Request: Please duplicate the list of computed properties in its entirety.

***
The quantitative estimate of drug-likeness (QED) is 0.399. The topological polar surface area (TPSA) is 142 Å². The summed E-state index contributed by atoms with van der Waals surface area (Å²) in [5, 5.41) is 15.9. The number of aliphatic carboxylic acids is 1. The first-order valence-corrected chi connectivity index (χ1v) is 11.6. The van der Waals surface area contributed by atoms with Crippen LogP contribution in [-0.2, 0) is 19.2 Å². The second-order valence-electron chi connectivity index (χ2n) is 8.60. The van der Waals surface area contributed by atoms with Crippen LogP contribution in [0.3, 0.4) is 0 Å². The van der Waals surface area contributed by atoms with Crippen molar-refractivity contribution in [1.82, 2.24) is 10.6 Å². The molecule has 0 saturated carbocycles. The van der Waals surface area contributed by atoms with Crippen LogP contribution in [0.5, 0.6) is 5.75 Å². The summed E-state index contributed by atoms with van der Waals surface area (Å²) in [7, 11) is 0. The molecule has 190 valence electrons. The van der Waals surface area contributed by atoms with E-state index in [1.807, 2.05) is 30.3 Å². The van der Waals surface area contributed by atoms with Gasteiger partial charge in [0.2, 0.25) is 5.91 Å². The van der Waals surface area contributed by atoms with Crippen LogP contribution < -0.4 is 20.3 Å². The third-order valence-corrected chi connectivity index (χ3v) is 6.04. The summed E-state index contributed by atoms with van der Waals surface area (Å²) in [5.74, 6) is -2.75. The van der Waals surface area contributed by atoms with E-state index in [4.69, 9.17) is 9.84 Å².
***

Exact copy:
The quantitative estimate of drug-likeness (QED) is 0.399. The topological polar surface area (TPSA) is 142 Å². The summed E-state index contributed by atoms with van der Waals surface area (Å²) in [5, 5.41) is 15.9. The number of aliphatic carboxylic acids is 1. The first-order valence-corrected chi connectivity index (χ1v) is 11.6. The van der Waals surface area contributed by atoms with Crippen LogP contribution in [-0.2, 0) is 19.2 Å². The second-order valence-electron chi connectivity index (χ2n) is 8.60. The van der Waals surface area contributed by atoms with Crippen LogP contribution in [0.3, 0.4) is 0 Å². The van der Waals surface area contributed by atoms with Crippen molar-refractivity contribution in [1.82, 2.24) is 10.6 Å². The molecule has 0 saturated carbocycles. The van der Waals surface area contributed by atoms with Crippen LogP contribution in [0.5, 0.6) is 5.75 Å². The summed E-state index contributed by atoms with van der Waals surface area (Å²) in [7, 11) is 0. The molecule has 190 valence electrons. The van der Waals surface area contributed by atoms with E-state index in [1.807, 2.05) is 30.3 Å². The van der Waals surface area contributed by atoms with Gasteiger partial charge in [0.2, 0.25) is 5.91 Å². The van der Waals surface area contributed by atoms with Crippen LogP contribution < -0.4 is 20.3 Å². The third-order valence-corrected chi connectivity index (χ3v) is 6.04. The summed E-state index contributed by atoms with van der Waals surface area (Å²) in [5.74, 6) is -2.75. The van der Waals surface area contributed by atoms with E-state index in [4.69, 9.17) is 9.84 Å².